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This is a direct task suitable for the early stages of learning about exponential functions. Students interpret the relevant parameters in terms of the real-world context and describe exponential growth.

Subject:
Functions
Mathematics
Material Type:
Activity/Lab
Provider:
Illustrative Mathematics
Provider Set:
Illustrative Mathematics
Author:
Illustrative Mathematics
05/01/2012
Only Sharing Permitted
CC BY-NC-ND
Rating
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There are billions of galaxies filled with billions of stars. Each star has the potential to have planets orbiting it. Does life exist on some of those planets? Explore the question, “Is there life in space?” Discover how scientists find planets and other astronomical bodies through the wobble (also known as Doppler spectroscopy or radial-velocity) and transit methods. Compare zones of habitability around different star types, discovering the zone of liquid water possibility around each star type. Explore how scientists use spectroscopy to learn about atmospheres on distant planets. You will not be able to answer the module's framing question at the end of the module, but you will be able to explain how scientists find distant planets and moons and how they determine whether those astronomical bodies could be habitable.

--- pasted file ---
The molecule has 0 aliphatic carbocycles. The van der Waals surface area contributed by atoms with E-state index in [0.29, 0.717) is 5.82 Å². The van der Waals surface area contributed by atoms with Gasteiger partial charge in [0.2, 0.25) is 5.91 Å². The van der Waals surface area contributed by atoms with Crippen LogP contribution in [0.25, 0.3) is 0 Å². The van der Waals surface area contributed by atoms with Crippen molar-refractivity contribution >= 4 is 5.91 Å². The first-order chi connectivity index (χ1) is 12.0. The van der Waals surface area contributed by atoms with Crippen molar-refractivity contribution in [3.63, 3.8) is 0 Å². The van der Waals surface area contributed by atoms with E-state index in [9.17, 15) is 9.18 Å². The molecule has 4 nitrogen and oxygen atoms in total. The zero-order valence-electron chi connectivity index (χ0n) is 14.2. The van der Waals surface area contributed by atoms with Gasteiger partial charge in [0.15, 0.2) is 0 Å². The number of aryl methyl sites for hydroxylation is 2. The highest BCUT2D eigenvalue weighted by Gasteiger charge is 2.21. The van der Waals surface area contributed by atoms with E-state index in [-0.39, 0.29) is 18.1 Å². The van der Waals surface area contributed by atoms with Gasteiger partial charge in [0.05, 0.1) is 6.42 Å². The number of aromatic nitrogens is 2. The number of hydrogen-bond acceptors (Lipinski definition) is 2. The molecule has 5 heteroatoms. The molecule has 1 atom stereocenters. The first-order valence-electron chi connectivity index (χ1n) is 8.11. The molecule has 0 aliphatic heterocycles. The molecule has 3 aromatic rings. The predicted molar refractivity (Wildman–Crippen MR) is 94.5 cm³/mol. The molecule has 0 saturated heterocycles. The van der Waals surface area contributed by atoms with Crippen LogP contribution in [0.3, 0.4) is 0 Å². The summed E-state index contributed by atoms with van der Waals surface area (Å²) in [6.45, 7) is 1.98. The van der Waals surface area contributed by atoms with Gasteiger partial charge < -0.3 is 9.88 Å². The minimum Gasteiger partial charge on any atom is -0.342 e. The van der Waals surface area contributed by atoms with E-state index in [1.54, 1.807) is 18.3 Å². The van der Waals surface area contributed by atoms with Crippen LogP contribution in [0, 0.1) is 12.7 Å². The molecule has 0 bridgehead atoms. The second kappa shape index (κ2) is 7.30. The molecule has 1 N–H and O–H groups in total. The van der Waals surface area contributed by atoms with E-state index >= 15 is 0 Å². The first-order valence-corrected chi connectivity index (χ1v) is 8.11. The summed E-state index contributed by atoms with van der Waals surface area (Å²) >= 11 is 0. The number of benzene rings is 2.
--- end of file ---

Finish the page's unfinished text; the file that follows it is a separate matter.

Subject:
Applied Science
Geology
Physical Science
Space Science
Technology
Material Type:
Lesson
Provider:
Concord Consortium
Provider Set:
Concord Consortium
Author:
Concord Consortium
12/12/2011
Educational Use
Rating
0.0 stars